Next on the Starbucks Menu: A Jolt for Your Phone
Starbucks expands wireless charging spots, but will customers use them?
— -- Soon, coffee drinkers won't be the only ones able to get a recharge at Starbucks. The coffeehouse chain has announced a national rollout of in-store wireless charging spots for smartphones.
Starbucks will expand pilot programs that began last year at store locations in Boston and San Jose, California. The Seattle-based coffee chain will continue its partnership with Duracell Powermat, the company behind the wireless charging technology.
"We were pleased with the customer response to the pilot tests, and we're now expanding this offering nationally to provide our customers a quality and reliable experience," read a news release by Adam Brotman, chief digital officer at Starbucks.
The rollout will begin immediately with Starbucks locations in San Francisco's Bay Area and continues to New York City stores in the following months, with other major metropolitan markets to follow throughout 2015.
The charging spots are typically built into tables and countertops, allowing consumers to charge their phones without plugging charging cables into power outlets. Phones with Powermat-compatible cases are simply placed atop the designated spots and charging begins via magnetic induction.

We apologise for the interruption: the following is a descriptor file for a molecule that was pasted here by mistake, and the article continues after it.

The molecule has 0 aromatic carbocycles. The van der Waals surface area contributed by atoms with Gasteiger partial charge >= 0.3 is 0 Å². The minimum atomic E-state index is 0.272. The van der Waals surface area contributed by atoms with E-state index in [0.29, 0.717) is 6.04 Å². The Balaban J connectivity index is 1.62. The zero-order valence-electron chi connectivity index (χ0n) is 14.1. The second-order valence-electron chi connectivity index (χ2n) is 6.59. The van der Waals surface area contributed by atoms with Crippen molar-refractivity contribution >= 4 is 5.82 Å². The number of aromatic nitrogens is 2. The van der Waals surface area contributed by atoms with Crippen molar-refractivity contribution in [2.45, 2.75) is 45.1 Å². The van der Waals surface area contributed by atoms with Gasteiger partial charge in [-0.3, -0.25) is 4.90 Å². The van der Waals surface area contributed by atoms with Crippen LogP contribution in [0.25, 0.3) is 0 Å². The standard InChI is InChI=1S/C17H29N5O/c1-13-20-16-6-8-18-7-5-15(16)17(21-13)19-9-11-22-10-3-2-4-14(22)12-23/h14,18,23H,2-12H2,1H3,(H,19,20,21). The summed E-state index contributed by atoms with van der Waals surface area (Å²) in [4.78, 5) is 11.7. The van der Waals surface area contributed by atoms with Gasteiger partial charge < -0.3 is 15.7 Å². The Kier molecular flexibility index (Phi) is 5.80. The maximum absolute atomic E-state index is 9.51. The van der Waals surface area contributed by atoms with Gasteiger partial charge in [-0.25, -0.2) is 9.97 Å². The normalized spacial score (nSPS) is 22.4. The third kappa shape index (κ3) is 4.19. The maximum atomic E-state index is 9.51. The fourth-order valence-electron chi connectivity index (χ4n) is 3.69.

While wireless charging technology isn't new, the lack of a universal standard has hindered widespread adoption and made it confusing for consumers to determine whether their phone is compatible with certain wireless chargers. In most cases, wireless charging requires a phone case that is compatible with the charging spot.
Duracell Powermat manufactures charger-compatible phone cases, along with compatible smartphone back panels that replace the factory backings on certain phones. But the requirement to purchase additional accessories may prevent many smartphone owners from picking up a charge the next time they are picking up a cup of joe.
Employee anecdotes from Starbucks locations where wireless charging already has been offered attest to the service being under-utilized.
The more common alternative for those looking to recharge? Hunting down the nearest available electrical outlet and plugging in.
Still, since our phones are so intertwined with our lives these days, being stranded without power can be a real drain. The breadth and scope of a national roll-out via Starbucks massive store presence gives Duracell Powermat's wireless technology a much greater chance at being accepted in the same way that Americans have come to accept paying $3 for some cups of coffee.
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